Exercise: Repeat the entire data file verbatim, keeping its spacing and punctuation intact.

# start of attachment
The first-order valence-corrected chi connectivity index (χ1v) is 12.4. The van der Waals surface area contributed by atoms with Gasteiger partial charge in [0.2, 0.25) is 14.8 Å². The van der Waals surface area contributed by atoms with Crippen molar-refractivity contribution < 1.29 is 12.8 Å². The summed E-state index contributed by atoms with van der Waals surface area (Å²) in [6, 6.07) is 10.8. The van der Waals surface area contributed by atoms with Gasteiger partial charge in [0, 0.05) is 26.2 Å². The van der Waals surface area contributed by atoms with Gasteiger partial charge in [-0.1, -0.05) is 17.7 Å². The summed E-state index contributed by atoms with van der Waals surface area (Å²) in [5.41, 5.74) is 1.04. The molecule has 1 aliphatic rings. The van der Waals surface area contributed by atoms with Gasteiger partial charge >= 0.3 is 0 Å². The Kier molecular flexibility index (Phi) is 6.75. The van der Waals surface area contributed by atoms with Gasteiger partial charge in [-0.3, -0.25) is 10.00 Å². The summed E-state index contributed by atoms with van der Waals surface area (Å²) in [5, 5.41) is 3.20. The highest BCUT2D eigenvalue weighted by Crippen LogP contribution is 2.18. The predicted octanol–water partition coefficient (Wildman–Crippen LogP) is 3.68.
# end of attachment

The first-order valence-corrected chi connectivity index (χ1v) is 12.4. The van der Waals surface area contributed by atoms with Gasteiger partial charge in [0.2, 0.25) is 14.8 Å². The van der Waals surface area contributed by atoms with Crippen molar-refractivity contribution < 1.29 is 12.8 Å². The summed E-state index contributed by atoms with van der Waals surface area (Å²) in [6, 6.07) is 10.8. The van der Waals surface area contributed by atoms with Gasteiger partial charge in [0, 0.05) is 26.2 Å². The van der Waals surface area contributed by atoms with Gasteiger partial charge in [-0.1, -0.05) is 17.7 Å². The summed E-state index contributed by atoms with van der Waals surface area (Å²) in [5.41, 5.74) is 1.04. The molecule has 1 aliphatic rings. The van der Waals surface area contributed by atoms with Gasteiger partial charge >= 0.3 is 0 Å². The Kier molecular flexibility index (Phi) is 6.75. The van der Waals surface area contributed by atoms with Gasteiger partial charge in [-0.3, -0.25) is 10.00 Å². The summed E-state index contributed by atoms with van der Waals surface area (Å²) in [5, 5.41) is 3.20. The highest BCUT2D eigenvalue weighted by Crippen LogP contribution is 2.18. The predicted octanol–water partition coefficient (Wildman–Crippen LogP) is 3.68.